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View Full Version : Make DDO a "real" MMO



psi0nix
04-03-2012, 04:01 AM
MMO = Massively Multiplayer Online.

DDO, among the many other games, is considered by definition an MMO.

It is my opinion that there is no game currently released that is what I would call a "real" MMO.

Why can we not join ALL servers together so no matter what the server everyone who is playing at that point in time is able to interact just as if they are on the same server.

This would of course require a huge amount of processing power / connections / connection speeds.

If anyone reading this has ever used mIRC (*IRC, Internet Relay Chat), it uses a group of servers that operate around a main "hub" that is for this purpose the "main" server.

All users across all servers are able to interact as if they are all on the same server.

Not sure what the mechanics / latency issues might be (I imagine it would be huge) and of course a netsplit would have catastrophic results, but if it could be done (I'd like to see DDO be the first), then I am sure it would create a really incredible online community / gaming experience.

Something worth looking at if Turbine and everyone else isn't already . Seemed an obvious goal to me.

Havok.cry
04-03-2012, 04:09 AM
It would be cool, but I would predict a massive influx of drama threads on the forums as the differing cultures on the servers clashed like it was world war three.

Truga
04-03-2012, 04:18 AM
Turbine probably won't do this due to the drama around names it would spawn. A lot of characters have the same names across different servers.

Other than that, I don't really see any issue. There's already multiple instances of public areas, which are (hopefully) spread across different (physical) servers, and everyone already has their own instance of quests, which are also spread across multiple servers.

Ap0k
04-03-2012, 05:22 AM
*snip*I would predict a massive influx of drama threads on the forums*snip*

And what would be different from the forums of today? :P

Meetch1972
04-03-2012, 05:44 AM
Apart from the aforementioned issues (I have one toon name used on 2 different servers myself!) I'd happily /sign that. I have difficulty with resolving what an MMO would look like (and work) with something such as IRC, which, simplistically, under the covers is just a bunch of servers that Relay Chat messages along via conventional Internet routing methods.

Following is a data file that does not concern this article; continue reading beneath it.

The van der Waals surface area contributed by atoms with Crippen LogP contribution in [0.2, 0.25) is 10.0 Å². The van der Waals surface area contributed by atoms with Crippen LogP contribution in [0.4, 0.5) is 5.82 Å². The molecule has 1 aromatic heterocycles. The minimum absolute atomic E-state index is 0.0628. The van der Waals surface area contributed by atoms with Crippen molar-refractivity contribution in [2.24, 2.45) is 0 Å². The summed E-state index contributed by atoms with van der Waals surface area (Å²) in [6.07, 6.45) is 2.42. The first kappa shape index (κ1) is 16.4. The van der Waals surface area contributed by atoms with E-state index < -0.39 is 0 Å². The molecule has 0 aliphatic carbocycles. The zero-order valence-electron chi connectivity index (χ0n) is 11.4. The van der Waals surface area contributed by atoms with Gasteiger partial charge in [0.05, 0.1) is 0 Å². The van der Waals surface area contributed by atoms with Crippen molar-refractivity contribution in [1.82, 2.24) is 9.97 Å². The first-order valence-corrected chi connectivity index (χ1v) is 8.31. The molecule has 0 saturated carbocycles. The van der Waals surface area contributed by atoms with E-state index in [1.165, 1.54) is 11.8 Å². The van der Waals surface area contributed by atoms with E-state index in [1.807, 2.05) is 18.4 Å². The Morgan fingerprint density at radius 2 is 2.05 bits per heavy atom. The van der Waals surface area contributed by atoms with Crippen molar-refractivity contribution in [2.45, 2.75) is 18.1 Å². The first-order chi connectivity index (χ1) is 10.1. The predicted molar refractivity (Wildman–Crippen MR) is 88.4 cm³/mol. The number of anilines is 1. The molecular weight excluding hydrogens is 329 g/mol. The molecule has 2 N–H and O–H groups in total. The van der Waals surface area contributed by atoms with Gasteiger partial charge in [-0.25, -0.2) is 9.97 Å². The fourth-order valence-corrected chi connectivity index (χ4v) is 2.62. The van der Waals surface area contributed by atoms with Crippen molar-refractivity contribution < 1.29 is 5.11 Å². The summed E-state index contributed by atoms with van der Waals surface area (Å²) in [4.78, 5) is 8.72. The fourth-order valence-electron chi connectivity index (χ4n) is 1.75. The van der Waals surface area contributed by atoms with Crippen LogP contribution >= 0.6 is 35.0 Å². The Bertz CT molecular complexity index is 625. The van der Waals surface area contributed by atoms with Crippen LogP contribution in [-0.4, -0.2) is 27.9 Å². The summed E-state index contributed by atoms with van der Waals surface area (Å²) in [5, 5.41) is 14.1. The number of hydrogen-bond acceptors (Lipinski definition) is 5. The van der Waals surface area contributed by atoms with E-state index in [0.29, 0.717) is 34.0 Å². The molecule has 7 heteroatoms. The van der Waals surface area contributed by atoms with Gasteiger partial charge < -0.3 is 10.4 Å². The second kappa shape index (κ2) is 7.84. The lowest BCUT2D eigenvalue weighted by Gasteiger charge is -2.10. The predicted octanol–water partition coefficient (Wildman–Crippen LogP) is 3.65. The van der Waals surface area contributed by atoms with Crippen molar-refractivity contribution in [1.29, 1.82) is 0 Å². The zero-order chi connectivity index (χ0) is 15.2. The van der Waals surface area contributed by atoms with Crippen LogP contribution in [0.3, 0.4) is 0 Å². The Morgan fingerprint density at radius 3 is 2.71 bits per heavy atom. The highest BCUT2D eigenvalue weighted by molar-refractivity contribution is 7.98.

Unfortunately, unless the SKA goes belly up half way through implementation I don't think there'd be a processing farm available that's cheap and powerful enough to deal with it. Ok, maybe that's a teeny tiny exaggeration... :D

It would certainly require a lot of power and a lot of rework of technology. Having said that, cluster technology continues to evolve better algorithms to both scale up and scale out, making instancing at the back-end less and less transparent, depending on how much you wanna pay. I bet if Time Warner could afford to buy Google and hand them over to Turbine, those smart people could figure out a way to help make it happen...

... and my bags would tell me where the ingredients I'm going to need are the moment before I think of asking the search tool. :)

Ungood
04-03-2012, 06:23 AM
Why can we not join ALL servers together so no matter what the server everyone who is playing at that point in time is able to interact just as if they are on the same server.

This would of course require a huge amount of processing power / connections / connection speeds.

I love it when a post asks and answers it's own question.

Alrik_Fassbauer
04-03-2012, 06:34 AM
I could imgine one server having nothing but let's say a massive (and I mean *massive* !) Wilderness on it - and that players *automatically* get transported there when they enter a certain door or whatever on their "home servers".
It'd be like an instance - only that a single server would be running there for that wilderness.

RabidKoala
04-03-2012, 08:24 AM
it would make it a lot harder for coming up with names for your toons

Impaqt
04-03-2012, 08:30 AM
Actually, there are several games that use a "single" server for their MMO. Eve Online being the most popular.

their server costs are astronomical compared to other games with far more players.

Truga
04-03-2012, 08:41 AM
Actually, there are several games that use a "single" server for their MMO. Eve Online being the most popular.

their server costs are astronomical compared to other games with far more players.